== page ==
Q value - fusion vs. fission

It may be difficult to separate "theory" from "application," but let''s see if this helps facilitate the discussion.
User avatar
Richard Hull
Moderator
Posts: 11611
Joined: Fri Jun 15, 2001 1:44 pm
Real name: Richard Hull

Q value - fusion vs. fission

Post by Richard Hull » Fri Aug 31, 2012 6:24 pm

In a recent fusor.net opening page news posting, an argument was to be made at a conference about fusion versus fission to the effect of....."you get more energy out of a fusion reaction when particles join (fuse) than when they split (fission)"

This is wrong by any standard.

The Q value for our D-D fusion is, on average, (4.03 + 3.2)/2 = 3.6 mev per fusion
Q values for the famous and most studied and hoped for reaction of D-T is 17.6 mev.
These are the only two practical base line fusions being studied.
However, if fusion ever gets going in either of the above then the D-Li6 reaction is possible and puts out a whopping 22.4 mev! But then that's the result of two fusions isn't it?

A single fission (splitting of the atom) is capable of nearly 200mev leaving Fusion in the nuclear dust bin.

If one wishes to argue fusion vs. fission, I would hope that Q factors on a per reaction basis would best not be discussed as fission would win by miles on that issue.

This is why I'm a fusion doing, fission-man.

.........Of course, any form of nuclear energy is better than chemical energy... BUT.... Living in the real world all we have is one form of real nuclear energy (fission) and a who gang of useful, installed and ongoing chemical energy systems.

Richard Hull
Progress may have been a good thing once, but it just went on too long. - Yogi Berra
Fusion is the energy of the future....and it always will be
Retired now...Doing only what I want and not what I should...every day is a saturday.

User avatar
Chris Bradley
Posts: 2931
Joined: Fri May 02, 2008 11:05 am
Real name:

Re: Q value - fusion vs. fission

Post by Chris Bradley » Fri Aug 31, 2012 6:40 pm

Richard Hull wrote:
> "you get more energy out of a fusion reaction when particles join (fuse) than when they split (fission)"
> This is wrong by any standard.

even by specific mass [of reactants]?

I think the general argument/reaction proffered in this regard is to say D+T=17.6MeV (the reaction usually discussed in big-bucket fusion), which is 3.5MeV per nucleon.

User avatar
Richard Hull
Moderator
Posts: 11611
Joined: Fri Jun 15, 2001 1:44 pm
Real name: Richard Hull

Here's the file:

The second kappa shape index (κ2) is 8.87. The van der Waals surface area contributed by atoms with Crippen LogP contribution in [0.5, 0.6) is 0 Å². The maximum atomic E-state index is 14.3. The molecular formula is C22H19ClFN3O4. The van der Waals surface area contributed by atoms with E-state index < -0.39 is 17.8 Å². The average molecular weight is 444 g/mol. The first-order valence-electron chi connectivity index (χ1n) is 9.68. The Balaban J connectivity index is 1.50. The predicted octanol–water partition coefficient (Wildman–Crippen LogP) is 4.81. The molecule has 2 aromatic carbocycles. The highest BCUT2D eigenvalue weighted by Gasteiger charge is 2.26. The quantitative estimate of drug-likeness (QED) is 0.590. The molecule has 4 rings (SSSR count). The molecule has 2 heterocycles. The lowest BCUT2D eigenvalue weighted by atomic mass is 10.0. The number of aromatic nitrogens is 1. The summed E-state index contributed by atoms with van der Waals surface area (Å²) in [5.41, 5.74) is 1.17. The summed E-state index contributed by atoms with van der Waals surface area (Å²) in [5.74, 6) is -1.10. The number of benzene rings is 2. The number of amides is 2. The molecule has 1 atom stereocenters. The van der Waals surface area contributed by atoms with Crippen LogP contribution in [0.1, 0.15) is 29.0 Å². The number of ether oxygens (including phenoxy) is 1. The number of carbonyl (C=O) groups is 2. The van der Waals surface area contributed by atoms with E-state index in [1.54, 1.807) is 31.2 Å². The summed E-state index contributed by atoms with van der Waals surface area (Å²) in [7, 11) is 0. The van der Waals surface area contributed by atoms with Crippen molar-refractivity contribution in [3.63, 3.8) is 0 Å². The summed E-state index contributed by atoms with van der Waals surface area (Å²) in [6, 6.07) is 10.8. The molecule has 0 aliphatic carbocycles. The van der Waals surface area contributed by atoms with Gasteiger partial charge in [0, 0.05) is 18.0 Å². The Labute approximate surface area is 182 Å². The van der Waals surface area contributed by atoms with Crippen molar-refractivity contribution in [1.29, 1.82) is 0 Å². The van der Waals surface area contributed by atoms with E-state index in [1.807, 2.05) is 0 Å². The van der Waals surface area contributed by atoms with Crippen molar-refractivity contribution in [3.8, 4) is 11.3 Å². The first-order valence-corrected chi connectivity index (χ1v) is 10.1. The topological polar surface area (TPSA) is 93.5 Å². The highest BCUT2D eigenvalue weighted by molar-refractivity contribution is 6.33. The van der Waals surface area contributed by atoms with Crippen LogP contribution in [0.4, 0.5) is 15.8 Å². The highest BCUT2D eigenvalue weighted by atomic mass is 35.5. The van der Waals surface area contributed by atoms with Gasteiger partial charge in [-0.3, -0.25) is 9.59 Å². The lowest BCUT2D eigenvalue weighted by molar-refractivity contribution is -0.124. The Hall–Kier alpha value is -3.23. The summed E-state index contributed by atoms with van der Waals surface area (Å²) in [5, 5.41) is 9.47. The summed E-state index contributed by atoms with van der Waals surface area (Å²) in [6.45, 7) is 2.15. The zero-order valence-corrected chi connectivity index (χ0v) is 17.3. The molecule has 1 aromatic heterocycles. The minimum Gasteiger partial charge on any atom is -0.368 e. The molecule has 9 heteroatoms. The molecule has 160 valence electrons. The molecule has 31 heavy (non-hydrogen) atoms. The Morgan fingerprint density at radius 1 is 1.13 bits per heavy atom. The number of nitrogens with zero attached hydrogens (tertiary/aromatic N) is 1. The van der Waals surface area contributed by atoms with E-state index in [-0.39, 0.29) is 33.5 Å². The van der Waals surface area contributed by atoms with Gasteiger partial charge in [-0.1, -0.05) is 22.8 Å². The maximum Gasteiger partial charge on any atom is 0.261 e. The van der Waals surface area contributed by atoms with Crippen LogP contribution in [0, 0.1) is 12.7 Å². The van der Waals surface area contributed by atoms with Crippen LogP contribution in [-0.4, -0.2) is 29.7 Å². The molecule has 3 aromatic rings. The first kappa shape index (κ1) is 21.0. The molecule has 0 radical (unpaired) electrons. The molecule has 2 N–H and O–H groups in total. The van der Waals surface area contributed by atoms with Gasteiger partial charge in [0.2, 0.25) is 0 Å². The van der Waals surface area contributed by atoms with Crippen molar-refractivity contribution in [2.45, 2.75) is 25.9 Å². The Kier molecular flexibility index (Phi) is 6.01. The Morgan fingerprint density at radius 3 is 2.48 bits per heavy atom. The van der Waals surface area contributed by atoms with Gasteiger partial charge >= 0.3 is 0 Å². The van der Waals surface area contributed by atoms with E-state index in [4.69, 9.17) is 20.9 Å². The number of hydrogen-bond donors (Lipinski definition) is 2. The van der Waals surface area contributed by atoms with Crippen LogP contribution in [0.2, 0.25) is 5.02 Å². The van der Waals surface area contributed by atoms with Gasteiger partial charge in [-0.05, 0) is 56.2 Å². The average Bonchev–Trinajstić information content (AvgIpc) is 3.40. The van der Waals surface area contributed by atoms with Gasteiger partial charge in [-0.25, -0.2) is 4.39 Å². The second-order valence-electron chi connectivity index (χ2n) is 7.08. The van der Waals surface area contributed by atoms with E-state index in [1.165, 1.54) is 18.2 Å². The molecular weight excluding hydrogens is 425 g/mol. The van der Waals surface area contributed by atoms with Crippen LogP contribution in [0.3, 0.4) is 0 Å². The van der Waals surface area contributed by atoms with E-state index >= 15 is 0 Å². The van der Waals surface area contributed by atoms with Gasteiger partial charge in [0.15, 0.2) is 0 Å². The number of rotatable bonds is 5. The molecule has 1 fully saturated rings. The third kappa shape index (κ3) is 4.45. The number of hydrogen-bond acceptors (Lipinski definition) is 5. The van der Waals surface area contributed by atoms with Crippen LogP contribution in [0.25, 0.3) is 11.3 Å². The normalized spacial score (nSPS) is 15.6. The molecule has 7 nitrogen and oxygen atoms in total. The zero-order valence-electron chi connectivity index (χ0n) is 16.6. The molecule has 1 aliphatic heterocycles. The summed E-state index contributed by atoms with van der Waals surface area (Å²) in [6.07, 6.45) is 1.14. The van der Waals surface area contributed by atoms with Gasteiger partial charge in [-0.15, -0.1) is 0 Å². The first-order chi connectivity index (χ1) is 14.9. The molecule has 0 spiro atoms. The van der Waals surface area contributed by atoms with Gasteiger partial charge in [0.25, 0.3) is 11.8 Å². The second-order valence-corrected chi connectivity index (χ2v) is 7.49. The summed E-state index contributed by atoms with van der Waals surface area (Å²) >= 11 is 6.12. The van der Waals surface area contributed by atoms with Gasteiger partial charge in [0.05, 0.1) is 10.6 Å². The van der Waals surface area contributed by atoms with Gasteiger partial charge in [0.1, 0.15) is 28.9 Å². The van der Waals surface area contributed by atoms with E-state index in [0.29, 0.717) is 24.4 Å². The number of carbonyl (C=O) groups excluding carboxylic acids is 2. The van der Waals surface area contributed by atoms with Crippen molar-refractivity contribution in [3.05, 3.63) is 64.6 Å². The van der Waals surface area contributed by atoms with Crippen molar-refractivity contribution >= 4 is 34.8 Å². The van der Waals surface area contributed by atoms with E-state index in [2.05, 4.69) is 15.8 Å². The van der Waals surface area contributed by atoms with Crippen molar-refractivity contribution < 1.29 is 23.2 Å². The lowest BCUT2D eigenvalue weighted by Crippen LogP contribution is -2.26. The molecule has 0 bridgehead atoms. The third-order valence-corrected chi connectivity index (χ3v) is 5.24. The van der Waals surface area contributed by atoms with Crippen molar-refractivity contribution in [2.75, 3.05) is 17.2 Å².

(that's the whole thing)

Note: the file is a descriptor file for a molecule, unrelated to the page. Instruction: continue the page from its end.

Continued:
Re: Q value - fusion vs. fission

Post by Richard Hull » Fri Aug 31, 2012 6:57 pm

Many things may be inferred, but the statement was rather specific "per reaction". Nothing was mentioned in the blurb about per nucleon efficiency.

Efficiency per unit nucleon involved would not be an issue to a power company as giant cars of fuel are not needed to feed either a 1 mega-watt real, extant, fission plant or, if ever successful, a dreamed about fusion plant. We are not talking fuel tonnage here, nor is nucleonic mass efficiency a real issue. However, I could see how one struggling to make a erudite point and nit-pick one's way into this as being somehow significant, relating to non-extant fusion energy systems. It would be as significant as saying I can do far less nuclear reactions in my fission plant than you can do in your silly ole fusion plant and get the same output! Silly...Silly...Silly.

If we argue, as originally noted, fusion versus fission reaction, then scientifically, the fission reaction is approximately 10 or more times more energetic than a fusion reaction.

Richard Hull
Progress may have been a good thing once, but it just went on too long. - Yogi Berra
Fusion is the energy of the future....and it always will be
Retired now...Doing only what I want and not what I should...every day is a saturday.

User avatar
Doug Coulter
Posts: 1312
Joined: Sun May 27, 2007 7:18 pm
Real name: Doug Coulter
Location: Floyd, VA, USA
Contact:

Re: Q value - fusion vs. fission

Post by Doug Coulter » Fri Aug 31, 2012 7:16 pm

I'll go with the mass in vs energy out, myself.

With one very *huge* caveat.
All you gotta do to get fission is stack up enough U with enough moderator - no energy in at all.
Zero. So when we talk about the other type of Q we use here - power in vs power out, yes, fission
wins pretty bigtime assuming the energy to get your stuff piled up is not too terribly different than extracting D or T for our fusion setups. (remember, with the right moderator, you need not even enriche your U first).